Study Confirms Consumer Expectations for "Natural" Meat, Poultry Labels
Consumers do not believe chicken pumped with added saltwater solutions should display a “natural" label
New consumer research shows that most consumers look for "Natural" labels when they shop for groceries. However, fewer than half of those consumers trust "Natural" label claims on food products. The Truthful Labeling Coalition (TLC) is releasing a new consumer study confirming that almost 3 in 4 consumers believe that fresh chicken labeled "Natural" should not be pumped with added saltwater and seaweed extract solutions.
In 2004, several poultry processors persuaded USDA to begin allowing "Natural" labels on saltwater-pumped poultry. Today, USDA estimates that today about 25% of all ready-to-cook poultry products are so-called "enhanced" with added saltwater solutions, most of which goes unnoticed by the average consumer because of the "Natural" label. Despite a chorus of criticism, including a 2004 report from the National Institute of Standards and Technology that found the labeling was "ineffective at best, and misleading at worst," USDA has not tightened its rules on "Natural" labels.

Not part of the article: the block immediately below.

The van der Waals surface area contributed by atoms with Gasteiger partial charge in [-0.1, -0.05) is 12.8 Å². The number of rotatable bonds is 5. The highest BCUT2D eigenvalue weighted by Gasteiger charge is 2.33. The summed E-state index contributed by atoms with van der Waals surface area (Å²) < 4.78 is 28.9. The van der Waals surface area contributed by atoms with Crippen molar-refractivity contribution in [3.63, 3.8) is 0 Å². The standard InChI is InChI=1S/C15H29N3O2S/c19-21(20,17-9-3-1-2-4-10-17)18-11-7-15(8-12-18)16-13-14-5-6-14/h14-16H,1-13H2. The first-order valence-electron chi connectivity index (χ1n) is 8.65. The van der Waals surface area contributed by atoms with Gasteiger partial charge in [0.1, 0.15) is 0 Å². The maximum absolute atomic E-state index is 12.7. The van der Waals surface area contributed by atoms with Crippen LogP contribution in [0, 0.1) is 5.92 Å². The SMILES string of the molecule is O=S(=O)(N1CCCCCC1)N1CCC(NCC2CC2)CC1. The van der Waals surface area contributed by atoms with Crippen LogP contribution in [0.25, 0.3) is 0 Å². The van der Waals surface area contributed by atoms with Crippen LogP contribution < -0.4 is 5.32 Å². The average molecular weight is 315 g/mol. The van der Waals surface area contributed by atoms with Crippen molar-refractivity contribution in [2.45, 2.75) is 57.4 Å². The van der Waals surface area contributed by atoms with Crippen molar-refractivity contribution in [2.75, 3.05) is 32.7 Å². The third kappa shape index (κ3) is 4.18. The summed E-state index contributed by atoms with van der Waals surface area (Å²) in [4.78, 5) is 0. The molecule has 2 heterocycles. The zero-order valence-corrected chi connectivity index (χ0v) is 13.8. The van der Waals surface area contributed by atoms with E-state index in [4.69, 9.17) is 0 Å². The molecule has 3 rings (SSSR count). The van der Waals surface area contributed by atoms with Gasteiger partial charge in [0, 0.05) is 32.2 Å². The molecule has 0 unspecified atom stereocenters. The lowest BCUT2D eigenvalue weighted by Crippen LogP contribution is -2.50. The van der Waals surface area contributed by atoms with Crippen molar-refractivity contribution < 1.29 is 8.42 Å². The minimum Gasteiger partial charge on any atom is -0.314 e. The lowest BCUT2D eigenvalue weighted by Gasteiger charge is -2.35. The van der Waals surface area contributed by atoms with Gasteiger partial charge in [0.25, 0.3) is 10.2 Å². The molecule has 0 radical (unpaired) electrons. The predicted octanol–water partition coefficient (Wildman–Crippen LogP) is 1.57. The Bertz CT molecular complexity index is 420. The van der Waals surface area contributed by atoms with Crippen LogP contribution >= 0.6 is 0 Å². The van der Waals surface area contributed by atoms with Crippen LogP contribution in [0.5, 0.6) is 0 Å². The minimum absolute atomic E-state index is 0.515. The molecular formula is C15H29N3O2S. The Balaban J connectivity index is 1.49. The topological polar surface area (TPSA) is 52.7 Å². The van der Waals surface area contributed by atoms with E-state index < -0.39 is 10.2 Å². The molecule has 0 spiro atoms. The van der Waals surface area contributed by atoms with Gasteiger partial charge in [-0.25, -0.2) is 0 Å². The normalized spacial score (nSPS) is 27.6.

For the last seven years, the Truthful Labeling Coalition has fought for clear and truthful labeling on USDA-inspected meat and poultry products. In December 2014, USDA finalized a rule that will require improved labeling of so-called "enhanced" meat and poultry products.
However, USDA is still allowing these saltwater-enhanced products to carry the "Natural" label. It was common practice in the industry to use "enhanced" to describe products pumped with up to 15% saltwater; however it's the use of "Natural" on the label of these products that's at issue. This is because saltwater vastly increases the sodium content of the meat and poultry. For example, one serving of chicken without the added saltwater should contain only about 60 mg of sodium. Pumped full of saltwater, that same serving can have as much as 400 mg of sodium. In addition to creating obvious health concerns for many, saltwater also increases the weight, so that consumers pay more. One study found that consumers are spending almost $2 billion every year for all of the added saltwater weight.